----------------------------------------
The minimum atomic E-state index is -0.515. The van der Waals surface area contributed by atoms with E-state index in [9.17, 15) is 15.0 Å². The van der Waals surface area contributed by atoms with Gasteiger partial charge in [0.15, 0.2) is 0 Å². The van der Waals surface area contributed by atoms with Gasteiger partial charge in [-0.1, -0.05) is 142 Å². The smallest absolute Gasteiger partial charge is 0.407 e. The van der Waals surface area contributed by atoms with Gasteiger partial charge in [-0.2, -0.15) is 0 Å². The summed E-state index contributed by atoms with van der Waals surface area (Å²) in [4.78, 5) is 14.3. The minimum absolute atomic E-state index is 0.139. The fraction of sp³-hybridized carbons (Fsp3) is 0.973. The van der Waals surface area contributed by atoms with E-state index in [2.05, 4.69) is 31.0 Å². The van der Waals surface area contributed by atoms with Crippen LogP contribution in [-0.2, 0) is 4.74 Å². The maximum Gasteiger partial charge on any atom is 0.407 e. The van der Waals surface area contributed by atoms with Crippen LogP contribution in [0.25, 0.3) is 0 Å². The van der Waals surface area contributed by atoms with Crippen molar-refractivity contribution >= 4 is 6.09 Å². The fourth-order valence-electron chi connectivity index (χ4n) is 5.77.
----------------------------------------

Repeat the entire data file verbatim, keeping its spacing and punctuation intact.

The minimum atomic E-state index is -0.515. The van der Waals surface area contributed by atoms with E-state index in [9.17, 15) is 15.0 Å². The van der Waals surface area contributed by atoms with Gasteiger partial charge in [0.15, 0.2) is 0 Å². The van der Waals surface area contributed by atoms with Gasteiger partial charge in [-0.1, -0.05) is 142 Å². The smallest absolute Gasteiger partial charge is 0.407 e. The van der Waals surface area contributed by atoms with Gasteiger partial charge in [-0.2, -0.15) is 0 Å². The summed E-state index contributed by atoms with van der Waals surface area (Å²) in [4.78, 5) is 14.3. The minimum absolute atomic E-state index is 0.139. The fraction of sp³-hybridized carbons (Fsp3) is 0.973. The van der Waals surface area contributed by atoms with E-state index in [2.05, 4.69) is 31.0 Å². The van der Waals surface area contributed by atoms with Crippen LogP contribution in [-0.2, 0) is 4.74 Å². The maximum Gasteiger partial charge on any atom is 0.407 e. The van der Waals surface area contributed by atoms with Crippen LogP contribution in [0.25, 0.3) is 0 Å². The van der Waals surface area contributed by atoms with Crippen molar-refractivity contribution >= 4 is 6.09 Å². The fourth-order valence-electron chi connectivity index (χ4n) is 5.77.